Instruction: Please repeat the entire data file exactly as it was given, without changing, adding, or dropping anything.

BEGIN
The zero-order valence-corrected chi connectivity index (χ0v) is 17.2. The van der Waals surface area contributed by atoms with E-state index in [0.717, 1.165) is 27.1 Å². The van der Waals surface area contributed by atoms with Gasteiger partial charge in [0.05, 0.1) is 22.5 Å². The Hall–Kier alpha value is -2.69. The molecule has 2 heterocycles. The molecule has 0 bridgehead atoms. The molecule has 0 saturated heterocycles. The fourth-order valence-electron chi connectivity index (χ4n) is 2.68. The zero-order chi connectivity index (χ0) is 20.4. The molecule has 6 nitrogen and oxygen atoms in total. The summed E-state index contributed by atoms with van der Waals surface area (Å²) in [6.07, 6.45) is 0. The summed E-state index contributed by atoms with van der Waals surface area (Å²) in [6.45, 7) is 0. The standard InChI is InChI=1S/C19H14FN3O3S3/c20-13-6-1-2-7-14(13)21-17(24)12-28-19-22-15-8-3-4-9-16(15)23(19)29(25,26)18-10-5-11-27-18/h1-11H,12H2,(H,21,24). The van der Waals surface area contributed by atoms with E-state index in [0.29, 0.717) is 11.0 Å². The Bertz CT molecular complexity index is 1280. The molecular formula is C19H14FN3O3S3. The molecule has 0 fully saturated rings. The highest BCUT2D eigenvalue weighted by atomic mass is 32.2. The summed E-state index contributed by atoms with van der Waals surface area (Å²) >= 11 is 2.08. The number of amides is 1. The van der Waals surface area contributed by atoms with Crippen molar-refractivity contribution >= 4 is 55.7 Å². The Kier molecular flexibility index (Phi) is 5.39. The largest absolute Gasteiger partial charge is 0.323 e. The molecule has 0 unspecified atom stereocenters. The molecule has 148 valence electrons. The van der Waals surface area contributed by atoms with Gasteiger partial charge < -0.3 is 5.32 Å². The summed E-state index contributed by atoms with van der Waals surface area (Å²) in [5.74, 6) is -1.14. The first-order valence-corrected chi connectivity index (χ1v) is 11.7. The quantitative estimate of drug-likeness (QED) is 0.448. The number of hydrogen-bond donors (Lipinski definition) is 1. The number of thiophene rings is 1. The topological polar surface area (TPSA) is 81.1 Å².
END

The zero-order valence-corrected chi connectivity index (χ0v) is 17.2. The van der Waals surface area contributed by atoms with E-state index in [0.717, 1.165) is 27.1 Å². The van der Waals surface area contributed by atoms with Gasteiger partial charge in [0.05, 0.1) is 22.5 Å². The Hall–Kier alpha value is -2.69. The molecule has 2 heterocycles. The molecule has 0 bridgehead atoms. The molecule has 0 saturated heterocycles. The fourth-order valence-electron chi connectivity index (χ4n) is 2.68. The zero-order chi connectivity index (χ0) is 20.4. The molecule has 6 nitrogen and oxygen atoms in total. The summed E-state index contributed by atoms with van der Waals surface area (Å²) in [6.07, 6.45) is 0. The summed E-state index contributed by atoms with van der Waals surface area (Å²) in [6.45, 7) is 0. The standard InChI is InChI=1S/C19H14FN3O3S3/c20-13-6-1-2-7-14(13)21-17(24)12-28-19-22-15-8-3-4-9-16(15)23(19)29(25,26)18-10-5-11-27-18/h1-11H,12H2,(H,21,24). The van der Waals surface area contributed by atoms with E-state index in [0.29, 0.717) is 11.0 Å². The Bertz CT molecular complexity index is 1280. The molecular formula is C19H14FN3O3S3. The molecule has 0 fully saturated rings. The highest BCUT2D eigenvalue weighted by atomic mass is 32.2. The summed E-state index contributed by atoms with van der Waals surface area (Å²) >= 11 is 2.08. The number of amides is 1. The van der Waals surface area contributed by atoms with Crippen molar-refractivity contribution >= 4 is 55.7 Å². The Kier molecular flexibility index (Phi) is 5.39. The largest absolute Gasteiger partial charge is 0.323 e. The molecule has 0 unspecified atom stereocenters. The molecule has 148 valence electrons. The van der Waals surface area contributed by atoms with Gasteiger partial charge < -0.3 is 5.32 Å². The summed E-state index contributed by atoms with van der Waals surface area (Å²) in [5.74, 6) is -1.14. The first-order valence-corrected chi connectivity index (χ1v) is 11.7. The quantitative estimate of drug-likeness (QED) is 0.448. The number of hydrogen-bond donors (Lipinski definition) is 1. The number of thiophene rings is 1. The topological polar surface area (TPSA) is 81.1 Å².